This was not good.  My knees were pretty bad by now, and another hour on muleback didn't promise anything in the way of recovery.  We got the mules moving again and I let my mind wander to all sorts of different topics.  Like that Mark isn't going to get no damn tip.  Or that $3500 for a rescue helicopter seems like a reasonable expense around now.  Or how nice a hot shower will feel once I'm back at the top of the canyon.  Actually, I got so caught up in that last one, I totally zoned out, and the rider behind me had to call my name for me to come back to reality and notice I'd let Cracker drop back about 30 feet behind Kathy's mule.

We finally got to the rest stop and I couldn't wait for Mark to help me off my mule.  He came over, I took my right foot out of the stirrup and tried to swing over--

--and couldn't.  This part of the process involves bending your left knee (while your foot remains in the stirrup) and putting all your weight on that leg, and my left knee was having none of that.

Insert mini-meltdown here.  Caused by pain, sure, but also frustration.  Mark was saying things like, "You'll feel a lot better once you get down," and I knew that.  Hell, I'd wanted off the mule an hour ago.  But by now, my knee hurt too much to take my weight, and I felt trapped on the mule.  Mark was pretty calm about the whole thing, and said, "If it's really bad, just take your foot out of the stirrup and slide off."  This I could do, and did, with Mark helping me to the ground.

One of the other ladies figured out which saddle bag contained her stuff, and she dug out some Nuprin or Advil or some such other painkiller which I tossed back gratefully.  I also felt oddly comforted by Mark's take-foot-out-of-the-stirrup-and-slide-off thing.  Not so much because it worked, but because it meant that riders having knee pain so bad they can't get off the mule was a common enough occurrence that they knew how to deal with it.  (At this point, I reconsidered Mark's tip.)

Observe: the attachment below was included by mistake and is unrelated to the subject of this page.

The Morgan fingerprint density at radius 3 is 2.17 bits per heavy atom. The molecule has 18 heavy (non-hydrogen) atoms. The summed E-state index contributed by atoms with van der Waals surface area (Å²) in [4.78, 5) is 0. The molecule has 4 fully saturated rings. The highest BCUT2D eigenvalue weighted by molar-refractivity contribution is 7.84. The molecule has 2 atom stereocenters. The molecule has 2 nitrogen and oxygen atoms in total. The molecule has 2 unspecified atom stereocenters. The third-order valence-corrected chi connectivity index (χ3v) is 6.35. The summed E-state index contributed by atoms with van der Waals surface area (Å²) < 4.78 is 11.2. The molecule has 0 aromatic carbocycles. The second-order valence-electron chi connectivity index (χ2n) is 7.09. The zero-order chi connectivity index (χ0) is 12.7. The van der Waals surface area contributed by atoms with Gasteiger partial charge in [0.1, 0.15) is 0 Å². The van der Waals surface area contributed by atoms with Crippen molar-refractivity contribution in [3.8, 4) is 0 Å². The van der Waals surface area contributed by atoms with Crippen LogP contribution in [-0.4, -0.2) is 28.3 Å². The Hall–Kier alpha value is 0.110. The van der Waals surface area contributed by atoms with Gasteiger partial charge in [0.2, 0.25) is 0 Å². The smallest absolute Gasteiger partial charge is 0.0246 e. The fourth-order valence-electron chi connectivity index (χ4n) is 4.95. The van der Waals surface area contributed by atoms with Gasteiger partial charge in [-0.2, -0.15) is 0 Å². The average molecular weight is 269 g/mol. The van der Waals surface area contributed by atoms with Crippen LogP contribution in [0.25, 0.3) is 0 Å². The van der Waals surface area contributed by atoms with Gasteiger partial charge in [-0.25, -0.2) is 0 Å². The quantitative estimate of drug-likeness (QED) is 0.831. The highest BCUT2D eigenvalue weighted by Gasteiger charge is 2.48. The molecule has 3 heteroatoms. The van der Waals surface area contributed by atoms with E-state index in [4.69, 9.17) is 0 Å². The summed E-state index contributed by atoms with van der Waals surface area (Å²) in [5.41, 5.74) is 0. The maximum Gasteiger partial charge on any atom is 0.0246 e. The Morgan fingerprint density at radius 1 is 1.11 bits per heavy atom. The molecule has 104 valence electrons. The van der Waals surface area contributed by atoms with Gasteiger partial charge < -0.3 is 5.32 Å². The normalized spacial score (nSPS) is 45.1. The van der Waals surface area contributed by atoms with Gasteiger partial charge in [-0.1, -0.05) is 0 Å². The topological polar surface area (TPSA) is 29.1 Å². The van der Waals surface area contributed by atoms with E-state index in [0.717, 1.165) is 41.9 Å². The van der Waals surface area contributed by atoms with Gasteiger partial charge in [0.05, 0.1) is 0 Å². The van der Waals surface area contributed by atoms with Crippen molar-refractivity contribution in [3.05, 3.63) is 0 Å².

We had a long enough rest that I was able to get back on the mule and handle the last leg of the trip without any problem (although, when the stable hands came around to help us dismount at the end, I looked the dude right in the eye and said, "I'm going to need a lot of help.")

Mark gave us all certificates noting our accomplishments (" ... having faced the precipices, descended and ascended the perpendicular walls at and in the South Rim of the Grand Canyon, endured the vicissitudes of this magnificent journey, and borne the whims and caprices of her gentle, faithful, educated, individualistic, long-eared mount -- part horse, part jackass and all mule ..."), everyone in our party shook his hand (and slipped him a twenty), and we were returned to our hotel.

I took over 100 pictures on the mule ride.  This one is my absolute favorite.

Kathy, who does yoga regularly, was the only person on the trip who wasn't achy in some way.  She bought me ice cream.  :)


mom23nca said...

They achy knees sounds like no fun.  Mine ache a lot and I have never ridden a mule.  I'm trying to figure out why riding a mule makes your knees ache though, were you clinging onto it with your knees?  How about your rear? That's what I think would be sore.

shermeen0621 said...

(smiles) those pictures are amazing. i'm gonna have to go to the first entry and read about this adventure of yours. (laughs) it might have made for an interesting pic if your mule had gotten pooped on. but then you might have had to clean it up!